Here’s a letter to The American Conservative:
Sohrab Ahmari’s criticism of George Will’s embrace of classical liberalism is chock-a-block with errors (“The George Will We’ve Lost,” November 7). Not the least of these mistakes is Mr. Ahmari’s portrayal of liberalism as CliffsNotes Hobbesianism.
It’s simply untrue that “human beings, for liberalism, are little more than self-interested brutes, thrown into a brutish world and naturally at war with their fellows.” John Locke – universally regarded as a founding philosopher of liberalism – had a far more nuanced and optimistic view than did Thomas Hobbes of human nature and of the possibilities for mutually advantageous cooperation. The individuals about whom Locke theorized – individuals both post- and pre-social contract – are not amoral brutes. They are reasonable creatures who seek out and discover rules that encourage peaceful and productive social cooperation.
Several decades later, in 1759, Adam Smith – perhaps the greatest liberal of all – published his Theory of Moral Sentiments the opening sentence of which reads “How selfish soever man may be supposed, there are evidently some principles in his nature, which interest him in the fortune of others, and render their happiness necessary to him, though he derives nothing from it, except the pleasure of seeing it.” No brutes here.
The very same people about whom Smith wrote in 1759 populate his 1776 Inquiry Into the Nature and Causes of the Wealth of Nations. But in this latter book Smith sought to explain the empirical reality of extensive peaceful and productive economic cooperation among countless strangers. (Contrary to Mr. Ahmari’s belief, this spontaneous economic cooperation is indeed an empirical reality and not a figment of “quasi-religious zeal.” If Mr. Ahmari disagrees, I ask that he send to me the names of all the persons who contributed their efforts to make possible the publication of this essay of his, as well as the blueprint by which these people where consciously directed to do so.) Because no person in modern society knows the many strangers whose efforts yield his or her beef, beer, and bread – and his or her antibiotics, aspirin, automobile, air-conditioning, and latest edition of American Conservative – something other than personal sympathy must be in play to encourage and coordinate these efforts. That ‘something other’ is the free market grounded in private-property rights. Able to say ‘no’ to all unattractive offers, each person in pursuit of his own interest (which can and usually does include the welfare of his family, friends, and neighbors, and often even of his fellow citizens) encourages strangers to further their own interests by assisting him in better pursuing his.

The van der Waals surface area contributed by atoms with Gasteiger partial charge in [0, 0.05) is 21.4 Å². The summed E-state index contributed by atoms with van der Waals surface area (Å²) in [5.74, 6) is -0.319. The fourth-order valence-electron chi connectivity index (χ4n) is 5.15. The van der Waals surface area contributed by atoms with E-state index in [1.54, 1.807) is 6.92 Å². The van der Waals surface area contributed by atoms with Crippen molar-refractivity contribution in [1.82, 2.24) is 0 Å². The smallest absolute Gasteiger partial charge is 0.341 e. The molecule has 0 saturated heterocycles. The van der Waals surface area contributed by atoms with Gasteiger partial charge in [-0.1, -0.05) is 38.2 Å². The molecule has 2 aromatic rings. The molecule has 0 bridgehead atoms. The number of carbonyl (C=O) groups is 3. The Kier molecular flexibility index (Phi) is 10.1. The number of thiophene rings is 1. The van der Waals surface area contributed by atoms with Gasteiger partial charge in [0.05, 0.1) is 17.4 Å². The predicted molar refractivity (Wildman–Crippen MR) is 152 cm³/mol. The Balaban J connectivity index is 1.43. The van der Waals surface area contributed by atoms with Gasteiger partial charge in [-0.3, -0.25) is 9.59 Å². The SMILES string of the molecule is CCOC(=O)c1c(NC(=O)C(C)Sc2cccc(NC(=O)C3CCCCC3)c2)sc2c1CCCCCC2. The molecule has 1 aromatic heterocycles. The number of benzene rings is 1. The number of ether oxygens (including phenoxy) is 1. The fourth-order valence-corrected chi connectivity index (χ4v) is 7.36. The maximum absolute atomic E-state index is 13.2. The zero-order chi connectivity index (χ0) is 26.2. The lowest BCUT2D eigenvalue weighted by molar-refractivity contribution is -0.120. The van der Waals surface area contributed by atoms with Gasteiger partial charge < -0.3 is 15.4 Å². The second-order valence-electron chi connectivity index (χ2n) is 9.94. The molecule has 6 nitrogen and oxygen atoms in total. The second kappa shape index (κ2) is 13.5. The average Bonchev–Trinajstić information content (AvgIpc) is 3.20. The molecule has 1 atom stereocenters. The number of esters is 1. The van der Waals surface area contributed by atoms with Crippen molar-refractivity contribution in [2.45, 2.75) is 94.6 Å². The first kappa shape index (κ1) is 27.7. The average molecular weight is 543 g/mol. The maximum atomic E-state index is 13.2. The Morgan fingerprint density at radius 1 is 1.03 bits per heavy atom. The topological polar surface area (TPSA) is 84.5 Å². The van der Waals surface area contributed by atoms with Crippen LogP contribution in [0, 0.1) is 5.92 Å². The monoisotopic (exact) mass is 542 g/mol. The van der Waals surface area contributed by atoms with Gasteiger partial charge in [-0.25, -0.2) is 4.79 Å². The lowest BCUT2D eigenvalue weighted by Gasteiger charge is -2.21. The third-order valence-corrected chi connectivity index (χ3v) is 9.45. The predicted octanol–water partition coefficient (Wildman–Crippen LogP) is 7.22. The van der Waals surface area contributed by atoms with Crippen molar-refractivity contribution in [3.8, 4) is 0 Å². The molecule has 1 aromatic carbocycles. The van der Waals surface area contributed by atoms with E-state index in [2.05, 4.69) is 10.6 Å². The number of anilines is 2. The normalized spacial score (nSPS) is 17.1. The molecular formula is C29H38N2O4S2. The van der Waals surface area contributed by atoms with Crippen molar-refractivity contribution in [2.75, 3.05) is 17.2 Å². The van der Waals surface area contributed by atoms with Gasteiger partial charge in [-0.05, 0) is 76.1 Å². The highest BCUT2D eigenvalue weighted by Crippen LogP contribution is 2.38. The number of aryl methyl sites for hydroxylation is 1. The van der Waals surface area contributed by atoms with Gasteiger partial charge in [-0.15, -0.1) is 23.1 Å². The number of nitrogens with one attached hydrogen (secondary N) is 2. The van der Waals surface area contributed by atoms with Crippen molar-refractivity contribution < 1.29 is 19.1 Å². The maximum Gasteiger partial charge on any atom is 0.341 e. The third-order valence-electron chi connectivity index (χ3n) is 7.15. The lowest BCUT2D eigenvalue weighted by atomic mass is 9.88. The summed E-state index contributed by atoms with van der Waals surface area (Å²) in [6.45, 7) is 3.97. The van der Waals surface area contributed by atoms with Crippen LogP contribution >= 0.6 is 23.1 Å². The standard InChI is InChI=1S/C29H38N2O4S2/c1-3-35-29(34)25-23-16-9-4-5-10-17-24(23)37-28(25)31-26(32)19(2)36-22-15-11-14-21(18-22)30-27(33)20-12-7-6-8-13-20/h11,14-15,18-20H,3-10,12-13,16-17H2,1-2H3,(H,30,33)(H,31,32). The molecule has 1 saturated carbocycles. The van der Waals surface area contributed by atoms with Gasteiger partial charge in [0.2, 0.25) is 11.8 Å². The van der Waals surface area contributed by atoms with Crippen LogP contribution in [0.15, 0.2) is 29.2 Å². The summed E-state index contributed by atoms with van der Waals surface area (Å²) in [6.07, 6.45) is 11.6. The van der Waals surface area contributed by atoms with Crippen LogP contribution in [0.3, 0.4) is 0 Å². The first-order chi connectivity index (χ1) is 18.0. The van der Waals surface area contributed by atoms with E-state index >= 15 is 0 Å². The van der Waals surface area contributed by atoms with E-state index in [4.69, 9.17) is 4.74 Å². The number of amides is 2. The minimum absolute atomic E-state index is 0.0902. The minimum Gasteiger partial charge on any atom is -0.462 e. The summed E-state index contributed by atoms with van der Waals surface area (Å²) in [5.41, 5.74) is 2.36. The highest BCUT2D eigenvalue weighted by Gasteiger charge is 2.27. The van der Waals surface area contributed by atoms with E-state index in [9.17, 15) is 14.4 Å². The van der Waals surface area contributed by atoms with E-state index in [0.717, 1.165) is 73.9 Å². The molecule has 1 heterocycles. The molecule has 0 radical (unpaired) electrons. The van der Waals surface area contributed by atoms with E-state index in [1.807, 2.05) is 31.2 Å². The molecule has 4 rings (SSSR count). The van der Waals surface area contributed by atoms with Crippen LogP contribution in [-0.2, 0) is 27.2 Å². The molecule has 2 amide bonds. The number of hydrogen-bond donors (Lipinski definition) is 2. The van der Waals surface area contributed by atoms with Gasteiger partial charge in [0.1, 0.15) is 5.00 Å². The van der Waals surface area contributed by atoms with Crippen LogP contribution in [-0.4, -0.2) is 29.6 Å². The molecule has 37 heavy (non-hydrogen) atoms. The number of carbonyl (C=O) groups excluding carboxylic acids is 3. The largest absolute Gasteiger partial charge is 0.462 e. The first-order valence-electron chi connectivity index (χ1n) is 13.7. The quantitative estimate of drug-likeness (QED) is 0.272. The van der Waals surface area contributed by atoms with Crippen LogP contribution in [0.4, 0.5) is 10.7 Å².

Here’s another reality understood by Smith – and by F.A. Hayek, Milton Friedman, Deirdre McCloskey, Richard Epstein, George Will, and all other true liberals: If you fail to instill in people liberal tolerance, and especially if you recruit them into the ranks of zealots attempting to create on earth their vision of heaven, you will then surely turn them into brutes. Single-mindedly devoted to their particular causes, individuals become monsters who recognize others only as comrades and enemies, the former of which are to be allowed no room for deviation and the latter of which are to be brutalized and slaughtered.
Although Mr. Ahmari seems unaware on this matter, it is, ironically, illiberal ideologies such as his own that breed the brutes that he rightly so detests and fears.
Donald J. Boudreaux
Professor of Economics
Martha and Nelson Getchell Chair for the Study of Free Market Capitalism at the Mercatus Center
George Mason University
Fairfax, VA 22030